The right hon. Gentleman asked me about settler violence. The targeted killings of civilians are completely abhorrent and we are seeking that those responsible should be not just arrested but prosecuted and punished. On his comment about travel bans, I can tell him that planning is going on. The Foreign Secretary discussed this with his US counterpart last week and I hope it may be possible to say something about that shortly. The right hon. Gentleman also asked about Kerem Shalom. I think that the position of Kerem Shalom is being enhanced at the moment and I hope very much that that will lead to some facilitation, but those discussions are ongoing at this time.

I am sure that the Minister will want to condemn the gratuitous signs of antisemitism that we saw on the streets again this weekend, which led to Karen Pollock from the Holocaust Educational Trust describing London as

“a no-go zone for Jewish people”.

I know that he will want to condemn that. On the broader issue of a negotiated ceasefire, will he confirm that the Government’s position is as it has been throughout —namely, that Hamas can play no role in the future of the governance of Gaza and that it is Hamas who are responsible for what is happening in Gaza today?

I very much agree with what my hon. Friend has said. On his point about a ceasefire, at the moment a ceasefire is wholly implausible. First of all, Hamas would not agree to one. They have made it absolutely clear that they want to replicate the terrible acts that took place on 7 October, so I fear that that is not going to happen. That is why we call for extended humanitarian pauses, and as I understand it, that remains the position of His Majesty’s Official Opposition.

Humanitarian aid agencies are now repeatedly warning in strong and unmistakable terms that they simply cannot fulfil their mandate in Gaza. The United Nations Relief and Works Agency has said that Gaza is “hell on earth”. Over 2 million Palestinians now need food assistance. What the hell are the UK Government doing allowing people to starve to death when they could do something about it? What in God’s name makes them think it is acceptable to stand by as more than 49,000 people are injured and the hospitals that would have treated them are being bombed and starved of supplies, when they could have an influence over that? How on earth have we reached a time when 18,000 people have been slaughtered in Gaza by Government say-so and still they are not calling for a ceasefire? Do they know that thousands of people in the UK are now screaming in horror at their TV screens because they just cannot believe what they are witnessing in Gaza, and that they are stunned by the UK’s response, which is to say that Israel has the right to defend itself? All countries have the right to defend themselves, but how can killing the former Glasgow University student Dima Alhaj and her six-month-old baby ever be described as self-defence? Why did the UK abstain on the UN resolution calling for a ceasefire? The former Home Secretary called that disappointing. I call it shameful.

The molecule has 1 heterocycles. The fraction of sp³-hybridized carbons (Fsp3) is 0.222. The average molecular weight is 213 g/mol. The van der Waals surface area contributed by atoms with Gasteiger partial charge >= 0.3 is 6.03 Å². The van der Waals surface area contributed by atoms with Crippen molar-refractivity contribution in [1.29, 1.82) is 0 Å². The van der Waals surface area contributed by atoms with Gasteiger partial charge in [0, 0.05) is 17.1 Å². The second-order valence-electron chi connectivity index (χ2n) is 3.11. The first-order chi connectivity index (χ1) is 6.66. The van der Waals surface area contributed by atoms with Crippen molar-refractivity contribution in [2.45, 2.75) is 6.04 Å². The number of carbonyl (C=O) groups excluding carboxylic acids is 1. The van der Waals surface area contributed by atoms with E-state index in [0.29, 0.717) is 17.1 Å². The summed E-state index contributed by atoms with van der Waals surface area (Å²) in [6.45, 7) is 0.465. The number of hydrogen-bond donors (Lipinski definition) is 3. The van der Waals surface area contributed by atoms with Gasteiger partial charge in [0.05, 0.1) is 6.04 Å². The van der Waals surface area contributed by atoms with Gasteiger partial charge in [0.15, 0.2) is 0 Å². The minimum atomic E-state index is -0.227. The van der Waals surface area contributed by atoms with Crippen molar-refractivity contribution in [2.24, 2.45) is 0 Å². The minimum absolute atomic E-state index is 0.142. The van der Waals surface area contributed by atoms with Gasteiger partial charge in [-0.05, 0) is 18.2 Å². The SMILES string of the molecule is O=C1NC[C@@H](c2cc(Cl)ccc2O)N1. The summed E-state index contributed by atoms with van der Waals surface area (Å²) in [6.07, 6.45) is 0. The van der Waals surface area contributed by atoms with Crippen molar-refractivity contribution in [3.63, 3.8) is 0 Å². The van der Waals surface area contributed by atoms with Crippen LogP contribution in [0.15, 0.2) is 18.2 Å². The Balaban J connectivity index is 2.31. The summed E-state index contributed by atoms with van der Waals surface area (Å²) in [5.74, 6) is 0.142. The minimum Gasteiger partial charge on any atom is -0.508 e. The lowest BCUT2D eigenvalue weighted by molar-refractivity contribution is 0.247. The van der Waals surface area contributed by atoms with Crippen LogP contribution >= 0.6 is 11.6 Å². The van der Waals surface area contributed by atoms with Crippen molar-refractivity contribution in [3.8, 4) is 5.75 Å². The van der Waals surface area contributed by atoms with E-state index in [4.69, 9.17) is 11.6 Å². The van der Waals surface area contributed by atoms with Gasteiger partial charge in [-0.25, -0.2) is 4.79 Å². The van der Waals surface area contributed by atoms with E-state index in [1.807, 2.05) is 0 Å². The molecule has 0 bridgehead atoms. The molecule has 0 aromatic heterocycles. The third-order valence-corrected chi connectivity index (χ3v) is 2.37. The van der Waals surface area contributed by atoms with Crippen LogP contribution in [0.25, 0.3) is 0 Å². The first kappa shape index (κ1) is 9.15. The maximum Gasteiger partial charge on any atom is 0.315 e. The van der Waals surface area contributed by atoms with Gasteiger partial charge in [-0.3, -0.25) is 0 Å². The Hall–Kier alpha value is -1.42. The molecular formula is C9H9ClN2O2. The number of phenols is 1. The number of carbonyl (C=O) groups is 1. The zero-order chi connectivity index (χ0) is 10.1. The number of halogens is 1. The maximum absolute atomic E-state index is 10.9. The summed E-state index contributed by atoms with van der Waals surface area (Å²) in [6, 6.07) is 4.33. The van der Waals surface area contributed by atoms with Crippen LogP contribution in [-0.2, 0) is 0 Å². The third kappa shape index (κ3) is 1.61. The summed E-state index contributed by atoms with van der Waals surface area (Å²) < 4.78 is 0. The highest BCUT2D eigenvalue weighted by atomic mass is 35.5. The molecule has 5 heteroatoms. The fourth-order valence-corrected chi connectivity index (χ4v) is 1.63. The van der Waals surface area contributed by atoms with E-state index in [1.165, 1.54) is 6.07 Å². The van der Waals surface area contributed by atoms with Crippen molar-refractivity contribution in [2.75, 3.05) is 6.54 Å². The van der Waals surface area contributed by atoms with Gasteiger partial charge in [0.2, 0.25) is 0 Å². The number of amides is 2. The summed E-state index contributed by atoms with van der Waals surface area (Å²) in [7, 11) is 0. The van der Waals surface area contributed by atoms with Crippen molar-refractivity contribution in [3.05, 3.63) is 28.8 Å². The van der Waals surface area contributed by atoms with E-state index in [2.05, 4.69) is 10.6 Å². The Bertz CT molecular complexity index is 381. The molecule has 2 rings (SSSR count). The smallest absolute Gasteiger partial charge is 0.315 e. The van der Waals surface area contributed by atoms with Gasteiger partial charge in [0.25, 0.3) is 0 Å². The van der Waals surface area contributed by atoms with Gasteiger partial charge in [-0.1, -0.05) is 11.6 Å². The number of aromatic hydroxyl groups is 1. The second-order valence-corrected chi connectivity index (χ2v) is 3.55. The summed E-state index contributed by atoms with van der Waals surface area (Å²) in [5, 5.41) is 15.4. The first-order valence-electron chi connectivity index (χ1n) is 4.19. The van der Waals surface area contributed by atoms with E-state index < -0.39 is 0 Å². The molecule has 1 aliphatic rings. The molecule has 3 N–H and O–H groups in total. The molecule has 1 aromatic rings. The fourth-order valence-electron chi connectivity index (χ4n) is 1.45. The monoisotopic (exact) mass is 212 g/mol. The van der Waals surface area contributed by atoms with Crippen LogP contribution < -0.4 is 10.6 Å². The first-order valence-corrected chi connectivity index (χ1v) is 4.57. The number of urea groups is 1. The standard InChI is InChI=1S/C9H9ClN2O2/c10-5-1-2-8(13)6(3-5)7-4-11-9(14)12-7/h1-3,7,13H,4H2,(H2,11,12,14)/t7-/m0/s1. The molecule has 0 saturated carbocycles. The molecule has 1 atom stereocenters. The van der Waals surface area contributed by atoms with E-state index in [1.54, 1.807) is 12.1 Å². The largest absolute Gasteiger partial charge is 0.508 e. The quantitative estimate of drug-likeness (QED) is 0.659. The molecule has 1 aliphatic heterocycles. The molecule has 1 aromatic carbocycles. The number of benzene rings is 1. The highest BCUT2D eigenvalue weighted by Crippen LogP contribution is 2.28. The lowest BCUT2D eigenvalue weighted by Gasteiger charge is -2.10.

I recognise the passion with which the hon. Lady speaks, but I have explained in some detail why the Government felt it was not possible to support the resolution. We did not oppose it; we abstained.

I urge the hon. Lady to think again, as a ceasefire is wholly implausible. It is much more sensible to try to get these humanitarian pauses, where we have seen some success. We urgently need to see more, for the reasons she set out so eloquently.

The Prime Minister has repeatedly expressed his unequivocal support for Israel’s right to defend itself. May I urge the Government to maintain that position, to stay the course and to ensure that we continue to give Israel our strong support?

My right hon. Friend is absolutely right. We have made it clear that Israel has every right to defend itself, but that it must abide by international humanitarian law and the laws of war.

It is

“wrong and illegal to target civilians…international law is very clear that there mustn’t be the targeting of civilians”.

Those are not my words, but the words of the new Foreign Secretary, and then Prime Minister, during the 2014 war in Gaza. Given that over 10,000 Palestinian children alone have been killed, can the Minister confirm whether the Foreign Secretary, and therefore this Conservative Government, still believes that Israel’s targeting of civilians is wrong and illegal? What steps is he taking to hold the Israeli Government to account?

Again, I recognise the integrity with which the hon. Gentleman speaks. I can tell him that, no, the Israeli Government never target civilians, but they are pursuing a strategy of degrading and eliminating the appalling perpetrators and the military machine that wrought the terrible disaster that took place on 7 October, which I remind him was a pogrom. More Jewish people were killed on that day than on any single day since the holocaust in 1945.

Even if the Foreign Secretary were at the Dispatch Box today, I doubt if he would do a better job than my right hon. Friend. Can he say whether the Government have made any estimate of the number of Hamas fighters who have been killed? We seem to get very precise estimates of the number of civilians who have been killed but, clearly, a large number of Hamas fighters are engaged in opposing Israeli forces on the ground. Are any other people, other than Hamas fighters, resisting Israeli forces on the ground?

I thank my right hon. Friend for his kind personal remarks. Truth is often the first casualty in war, and none of the figures that we are hearing can be relied upon.